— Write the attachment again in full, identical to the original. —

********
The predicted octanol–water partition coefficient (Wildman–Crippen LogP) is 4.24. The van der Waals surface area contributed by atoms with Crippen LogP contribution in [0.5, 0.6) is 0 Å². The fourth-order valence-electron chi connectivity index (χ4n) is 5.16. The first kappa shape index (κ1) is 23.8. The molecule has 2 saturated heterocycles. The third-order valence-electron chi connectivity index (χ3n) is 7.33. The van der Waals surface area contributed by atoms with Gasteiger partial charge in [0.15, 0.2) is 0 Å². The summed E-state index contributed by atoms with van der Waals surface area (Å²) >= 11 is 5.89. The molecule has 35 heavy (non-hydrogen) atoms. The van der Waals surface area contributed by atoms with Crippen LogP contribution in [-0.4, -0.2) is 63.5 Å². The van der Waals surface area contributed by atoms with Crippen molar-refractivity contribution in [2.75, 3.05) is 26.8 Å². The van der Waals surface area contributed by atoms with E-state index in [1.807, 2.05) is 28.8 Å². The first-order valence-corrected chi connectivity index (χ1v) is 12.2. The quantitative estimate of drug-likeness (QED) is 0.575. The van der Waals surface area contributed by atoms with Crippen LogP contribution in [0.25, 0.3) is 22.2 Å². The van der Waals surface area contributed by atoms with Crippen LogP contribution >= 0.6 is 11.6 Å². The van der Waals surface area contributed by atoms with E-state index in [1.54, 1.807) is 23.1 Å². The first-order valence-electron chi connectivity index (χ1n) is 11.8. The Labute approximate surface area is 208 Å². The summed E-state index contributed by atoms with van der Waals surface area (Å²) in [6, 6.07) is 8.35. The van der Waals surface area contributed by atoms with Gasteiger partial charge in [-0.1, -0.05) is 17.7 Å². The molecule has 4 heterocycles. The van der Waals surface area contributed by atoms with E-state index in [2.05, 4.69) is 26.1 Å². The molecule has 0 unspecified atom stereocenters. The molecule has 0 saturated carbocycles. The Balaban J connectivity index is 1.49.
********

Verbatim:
The predicted octanol–water partition coefficient (Wildman–Crippen LogP) is 4.24. The van der Waals surface area contributed by atoms with Crippen LogP contribution in [0.5, 0.6) is 0 Å². The fourth-order valence-electron chi connectivity index (χ4n) is 5.16. The first kappa shape index (κ1) is 23.8. The molecule has 2 saturated heterocycles. The third-order valence-electron chi connectivity index (χ3n) is 7.33. The van der Waals surface area contributed by atoms with Gasteiger partial charge in [0.15, 0.2) is 0 Å². The summed E-state index contributed by atoms with van der Waals surface area (Å²) >= 11 is 5.89. The molecule has 35 heavy (non-hydrogen) atoms. The van der Waals surface area contributed by atoms with Crippen LogP contribution in [-0.4, -0.2) is 63.5 Å². The van der Waals surface area contributed by atoms with Crippen molar-refractivity contribution in [2.75, 3.05) is 26.8 Å². The van der Waals surface area contributed by atoms with E-state index in [1.807, 2.05) is 28.8 Å². The first-order valence-corrected chi connectivity index (χ1v) is 12.2. The quantitative estimate of drug-likeness (QED) is 0.575. The van der Waals surface area contributed by atoms with Crippen LogP contribution in [0.25, 0.3) is 22.2 Å². The van der Waals surface area contributed by atoms with Crippen LogP contribution >= 0.6 is 11.6 Å². The van der Waals surface area contributed by atoms with E-state index in [1.54, 1.807) is 23.1 Å². The first-order valence-electron chi connectivity index (χ1n) is 11.8. The Labute approximate surface area is 208 Å². The summed E-state index contributed by atoms with van der Waals surface area (Å²) in [6, 6.07) is 8.35. The van der Waals surface area contributed by atoms with Gasteiger partial charge in [-0.1, -0.05) is 17.7 Å². The molecule has 4 heterocycles. The van der Waals surface area contributed by atoms with E-state index in [2.05, 4.69) is 26.1 Å². The molecule has 0 unspecified atom stereocenters. The molecule has 0 saturated carbocycles. The Balaban J connectivity index is 1.49.